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There is no specific terror threat that could disrupt the Association of Southeast Asian Nations summit in Manila this week, but the military stressed it is not leaving anything to chance and “everything is covered” security-wise.

Despite the recent technical problems hounding the Metro Rail Transit, the 48 new light rail vehicles purchased under the former administration would remain unusable for the next three years, an official said yesterday.

The Department of Finance has partnered with the Department of Health for the construction of drug rehabilitation facilities to be funded by around $7.5 million in grants from China.

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The Commission on Human Rights said it is prepared to cooperate with the International Criminal Court should it seek assistance from the human rights body with regard to the complaint filed against President Duterte in relation to summary killings in his war on drugs.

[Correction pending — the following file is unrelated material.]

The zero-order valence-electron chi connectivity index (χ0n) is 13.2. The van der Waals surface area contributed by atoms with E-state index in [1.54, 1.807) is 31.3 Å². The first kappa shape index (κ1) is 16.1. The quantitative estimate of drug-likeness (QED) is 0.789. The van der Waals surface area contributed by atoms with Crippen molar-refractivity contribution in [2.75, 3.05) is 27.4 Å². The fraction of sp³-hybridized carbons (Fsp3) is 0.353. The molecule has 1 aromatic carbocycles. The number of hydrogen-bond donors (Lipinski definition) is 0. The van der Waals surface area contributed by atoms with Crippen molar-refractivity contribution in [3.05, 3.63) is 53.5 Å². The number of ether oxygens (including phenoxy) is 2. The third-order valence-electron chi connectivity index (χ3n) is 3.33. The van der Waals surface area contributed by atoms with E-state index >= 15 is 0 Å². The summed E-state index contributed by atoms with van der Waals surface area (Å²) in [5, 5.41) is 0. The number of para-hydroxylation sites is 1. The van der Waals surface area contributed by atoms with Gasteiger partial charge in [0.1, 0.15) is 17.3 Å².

The military assured the public yesterday that no soldier is involved with or protecting the Abu Sayyaf group.

“Photo bomber” or not, the towering structure under construction in the background of the monument in Rizal Park in Manila will stay.

Money, not romance, is what drives some people to protect the Abu Sayyaf, a leader of the Moro National Liberation Front said yesterday.

Allies of President Duterte in Congress and Solicitor General Jose Calida yesterday downplayed moves to hold the Chief Executive accountable before the International Criminal Court for the reported summary killings in his war on drugs.

More trouble awaits police Superintendent Maria Cristina Nobleza after authorities found firearms and materials used in making improvised explosive devices in residential establishments that she and her alleged Abu Sayyaf lover Reneer Lou Dongon occupied in Bohol and Bukidnon.

Former foreign secretary Albert del Rosario yesterday urged the Association of Southeast Asian Nations to make the South China Sea ruling an “integral” part of the Code of Conduct framework and the eventual finished document.

The two remaining Abu Sayyaf militants in Bohol are now “fighting for survival” and it is only a matter of time before they are captured or killed, the military said yesterday.

There is no other recourse but to seek President Duterte’s prosecution before the International Criminal Court for alleged crimes against humanity as the thousands of victims of extrajudicial killings are not expected to obtain justice in the country.

Six in 10 Filipinos are in favor of the reimposition of the death penalty for heinous crimes related to illegal drugs, according to the latest Social Weather Stations survey.